Mateo skirted around the edges of the room, moving through the dark recesses beneath the columns, pushing past courtiers, who watched and listened avidly. When Mateo finally stepped into the open area before his father’s dais, he saw his eleven sisters standing in a line before the throne, dressed hastily in unkempt clothes, their hair still tied into braids for sleeping. On the floor before them, their slippers rested soles up, revealing holes worn all the way through each pair. Mateo walked past, pausing only to try to catch Luz’s eye for some kind of explanation. Finally, he stood next to his father and put a hand on his unsteady shoulder. Despite his father’s health and advanced years, Mateo suspected pure rage caused the tremors.
“These slippers were given to you new yesterday morning. And this is not the first time, my daughters. Every morning for two weeks you say that you go nowhere, that you do nothing, and yet look! Explain these holes. They do not come from ‘nowhere’ and ‘nothing’.” He smacked his palm against the arm of his throne.
Mateo squeezed his shoulder. “Calm, Papá.”
“Papá, we have slept in our beds every night,” said Adelita, the eldest and their father’s favorite. She appeared a bit ragged around the edges—though somehow still vibrant—as she bowed her dark head and lowered her eyes. “We swear it.”
“Yes Papá, we swear it,” Blanca echoed. She was born fourteen minutes after Adelita, and her usually white cheeks were as flushed as hot-pink roses. Her eyes glowed with the obvious lie.
“Catalina,” the king addressed the third of the eldest triplets, born ten minutes after Blanca. “You have always been a steadying influence on your siblings, a mother to the younger ones and a friend to the older. But now it seems you’re an accomplice. You bring me shame. Redeem yourself and answer your father with the truth.”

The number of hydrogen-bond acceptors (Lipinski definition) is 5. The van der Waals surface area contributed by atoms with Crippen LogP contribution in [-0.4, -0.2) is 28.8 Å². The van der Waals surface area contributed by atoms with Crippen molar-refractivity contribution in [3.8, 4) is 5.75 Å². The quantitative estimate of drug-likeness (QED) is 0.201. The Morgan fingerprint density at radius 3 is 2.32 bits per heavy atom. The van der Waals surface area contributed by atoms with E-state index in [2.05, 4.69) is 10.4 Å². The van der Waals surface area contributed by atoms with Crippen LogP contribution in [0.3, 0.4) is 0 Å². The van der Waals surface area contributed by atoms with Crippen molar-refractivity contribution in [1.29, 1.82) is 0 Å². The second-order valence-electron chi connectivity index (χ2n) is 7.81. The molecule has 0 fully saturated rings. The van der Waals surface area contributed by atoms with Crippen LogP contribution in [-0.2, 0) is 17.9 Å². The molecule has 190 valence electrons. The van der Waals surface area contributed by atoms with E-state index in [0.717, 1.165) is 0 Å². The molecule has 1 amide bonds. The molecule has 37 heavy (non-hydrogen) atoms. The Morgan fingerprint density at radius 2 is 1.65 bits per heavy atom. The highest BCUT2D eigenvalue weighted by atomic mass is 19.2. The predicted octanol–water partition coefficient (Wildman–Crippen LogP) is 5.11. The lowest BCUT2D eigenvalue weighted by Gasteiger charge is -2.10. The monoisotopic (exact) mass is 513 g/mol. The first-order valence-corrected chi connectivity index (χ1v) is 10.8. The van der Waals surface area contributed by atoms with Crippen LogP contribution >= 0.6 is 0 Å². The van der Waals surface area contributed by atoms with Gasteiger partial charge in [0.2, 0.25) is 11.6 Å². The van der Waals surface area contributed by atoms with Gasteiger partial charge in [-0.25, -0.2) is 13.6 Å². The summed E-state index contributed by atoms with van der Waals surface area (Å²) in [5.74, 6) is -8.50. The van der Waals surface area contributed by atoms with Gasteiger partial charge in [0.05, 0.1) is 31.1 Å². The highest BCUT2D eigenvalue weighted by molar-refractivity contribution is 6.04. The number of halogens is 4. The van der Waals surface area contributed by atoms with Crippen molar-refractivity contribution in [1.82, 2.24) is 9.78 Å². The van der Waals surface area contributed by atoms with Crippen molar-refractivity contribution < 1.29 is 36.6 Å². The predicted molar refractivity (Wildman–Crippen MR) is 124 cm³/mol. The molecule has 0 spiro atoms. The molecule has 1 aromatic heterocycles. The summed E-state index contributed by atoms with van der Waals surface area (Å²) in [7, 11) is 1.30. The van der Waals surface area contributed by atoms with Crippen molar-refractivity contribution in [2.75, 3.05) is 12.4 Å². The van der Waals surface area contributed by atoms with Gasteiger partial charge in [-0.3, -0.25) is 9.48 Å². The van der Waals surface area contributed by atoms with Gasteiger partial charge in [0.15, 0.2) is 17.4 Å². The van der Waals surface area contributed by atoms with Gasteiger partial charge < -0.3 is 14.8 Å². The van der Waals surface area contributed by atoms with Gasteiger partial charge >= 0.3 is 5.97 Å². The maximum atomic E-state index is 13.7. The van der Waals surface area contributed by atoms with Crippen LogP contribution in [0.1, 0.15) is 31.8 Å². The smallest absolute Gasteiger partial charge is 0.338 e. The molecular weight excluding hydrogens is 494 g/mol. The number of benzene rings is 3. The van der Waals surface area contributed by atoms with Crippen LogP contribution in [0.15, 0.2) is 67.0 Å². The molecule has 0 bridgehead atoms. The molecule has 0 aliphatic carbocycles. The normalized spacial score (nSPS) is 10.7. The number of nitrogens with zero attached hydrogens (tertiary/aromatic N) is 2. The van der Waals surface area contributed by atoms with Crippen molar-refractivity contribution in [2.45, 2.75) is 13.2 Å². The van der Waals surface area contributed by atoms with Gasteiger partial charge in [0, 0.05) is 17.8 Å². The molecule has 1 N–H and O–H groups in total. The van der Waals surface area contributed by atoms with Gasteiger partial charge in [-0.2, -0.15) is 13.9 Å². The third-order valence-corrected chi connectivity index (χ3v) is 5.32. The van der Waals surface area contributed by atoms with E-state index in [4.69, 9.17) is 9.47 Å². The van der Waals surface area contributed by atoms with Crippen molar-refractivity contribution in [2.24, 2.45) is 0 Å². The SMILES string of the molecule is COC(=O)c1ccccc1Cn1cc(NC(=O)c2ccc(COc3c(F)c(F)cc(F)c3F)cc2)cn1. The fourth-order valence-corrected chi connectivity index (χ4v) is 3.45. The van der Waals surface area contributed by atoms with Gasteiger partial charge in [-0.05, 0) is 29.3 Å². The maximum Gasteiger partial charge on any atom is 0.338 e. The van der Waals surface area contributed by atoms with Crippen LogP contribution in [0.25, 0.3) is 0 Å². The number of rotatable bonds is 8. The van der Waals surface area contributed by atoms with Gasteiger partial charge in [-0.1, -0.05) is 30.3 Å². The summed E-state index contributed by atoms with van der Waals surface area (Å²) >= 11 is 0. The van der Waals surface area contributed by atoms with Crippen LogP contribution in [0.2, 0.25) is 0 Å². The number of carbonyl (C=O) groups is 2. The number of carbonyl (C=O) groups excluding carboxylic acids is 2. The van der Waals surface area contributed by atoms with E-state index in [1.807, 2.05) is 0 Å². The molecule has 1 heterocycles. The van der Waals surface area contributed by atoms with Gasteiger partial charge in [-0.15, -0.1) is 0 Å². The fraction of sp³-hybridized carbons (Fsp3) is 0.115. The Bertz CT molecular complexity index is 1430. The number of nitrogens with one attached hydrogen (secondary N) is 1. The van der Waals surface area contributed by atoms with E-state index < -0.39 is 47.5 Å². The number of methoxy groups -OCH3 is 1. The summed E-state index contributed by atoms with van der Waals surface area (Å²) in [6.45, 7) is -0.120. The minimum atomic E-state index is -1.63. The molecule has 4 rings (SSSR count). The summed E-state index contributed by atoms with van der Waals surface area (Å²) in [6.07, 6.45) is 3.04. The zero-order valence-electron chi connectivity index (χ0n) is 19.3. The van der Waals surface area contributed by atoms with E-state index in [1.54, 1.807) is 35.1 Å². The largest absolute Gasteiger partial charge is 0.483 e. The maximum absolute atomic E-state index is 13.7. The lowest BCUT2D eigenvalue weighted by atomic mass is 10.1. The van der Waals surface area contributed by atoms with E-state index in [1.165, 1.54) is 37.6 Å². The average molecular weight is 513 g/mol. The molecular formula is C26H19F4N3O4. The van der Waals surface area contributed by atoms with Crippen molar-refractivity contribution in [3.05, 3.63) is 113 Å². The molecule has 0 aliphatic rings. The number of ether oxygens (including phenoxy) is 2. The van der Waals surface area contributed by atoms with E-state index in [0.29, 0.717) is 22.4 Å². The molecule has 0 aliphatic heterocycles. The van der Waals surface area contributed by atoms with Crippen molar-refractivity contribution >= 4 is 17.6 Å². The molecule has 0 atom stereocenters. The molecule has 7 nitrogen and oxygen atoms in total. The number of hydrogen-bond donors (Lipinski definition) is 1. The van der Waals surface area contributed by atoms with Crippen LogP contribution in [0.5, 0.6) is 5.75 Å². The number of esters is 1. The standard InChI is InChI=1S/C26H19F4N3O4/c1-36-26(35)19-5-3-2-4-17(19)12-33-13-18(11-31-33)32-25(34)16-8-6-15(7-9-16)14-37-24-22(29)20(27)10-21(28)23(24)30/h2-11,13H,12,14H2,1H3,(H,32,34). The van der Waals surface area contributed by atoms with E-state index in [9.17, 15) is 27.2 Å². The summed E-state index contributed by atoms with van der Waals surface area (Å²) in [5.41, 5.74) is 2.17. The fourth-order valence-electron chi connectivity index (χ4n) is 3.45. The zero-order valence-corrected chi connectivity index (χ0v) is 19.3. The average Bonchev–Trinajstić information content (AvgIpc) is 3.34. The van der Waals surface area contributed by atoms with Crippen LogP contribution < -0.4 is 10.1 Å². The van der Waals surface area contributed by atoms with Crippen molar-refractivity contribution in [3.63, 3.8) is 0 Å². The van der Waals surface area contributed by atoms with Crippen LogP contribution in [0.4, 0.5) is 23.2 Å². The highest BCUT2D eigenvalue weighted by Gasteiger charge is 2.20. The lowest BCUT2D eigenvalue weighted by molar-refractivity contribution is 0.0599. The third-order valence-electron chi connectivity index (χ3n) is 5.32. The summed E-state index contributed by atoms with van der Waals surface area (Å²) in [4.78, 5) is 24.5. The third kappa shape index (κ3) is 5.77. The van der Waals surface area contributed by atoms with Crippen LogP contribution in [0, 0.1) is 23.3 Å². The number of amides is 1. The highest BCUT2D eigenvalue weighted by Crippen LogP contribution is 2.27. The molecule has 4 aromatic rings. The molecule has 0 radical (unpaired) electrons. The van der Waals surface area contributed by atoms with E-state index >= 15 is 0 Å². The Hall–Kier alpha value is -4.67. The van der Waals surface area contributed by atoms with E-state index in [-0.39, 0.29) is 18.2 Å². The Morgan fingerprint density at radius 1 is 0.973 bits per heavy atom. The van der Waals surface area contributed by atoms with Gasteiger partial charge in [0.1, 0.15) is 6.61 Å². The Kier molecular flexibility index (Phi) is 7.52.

“Papá,” Catalina said softly, her hands trembling along with her voice. “Please, Papá.”
“Every night. We, all of us. We go.”
The king leaned forward in anticipation of his most dependable daughter uttering the answer to his very simple question. Mateo waited too, certain that Catalina—who had never been able to tell a lie—would confess their sins. He watched his sisters squirm under their father’s gaze.
“We go to sleep. In our beds. Where we remain until morning, Papá,” Catalina said, lifting her chin to meet his gaze with a defiant eye.
Down the line the king went, questioning them all as Mateo silently watched. The second set of triplets—Delfina, Elisa and Felipa—and the quadruplets—Gracia, Herminia, Imelda, Josefina—and finally his twin sister Luz all insisted they’d spent the night in their beds.
“Every evening for the last two weeks you lock us in and put guards at the doors, Papá,” Luz said, tension crackling in the air. She met Mateo’s eye and added with a bit more shame on her face, “How could we go anywhere?”
“Yes, Father,” Imelda said. She folded her arms over her chest and growled. “We don’t know what happens to our shoes. Perhaps the fairies borrow them to dance.”
A titter went through the court, and Mateo glanced toward Lámina, who had staggered in looking sweaty and on the verge of death. Lámina’s fairy stories had been their nightly fare as they grew up and had no doubt inspired Imelda’s comment.
“Please, Papá dear, may we be excused?” Herminia asked sweetly, obviously hoping to soften her sister’s impertinence.
“What more do you want from us?” Imelda said. The other sisters shot her a warning look. “We’ve told you all we know.”
“What more do I want?” The king’s voice was so loud the doors rattled at the back of the room and every person within flinched, covering their ears with their hands. “The truth.”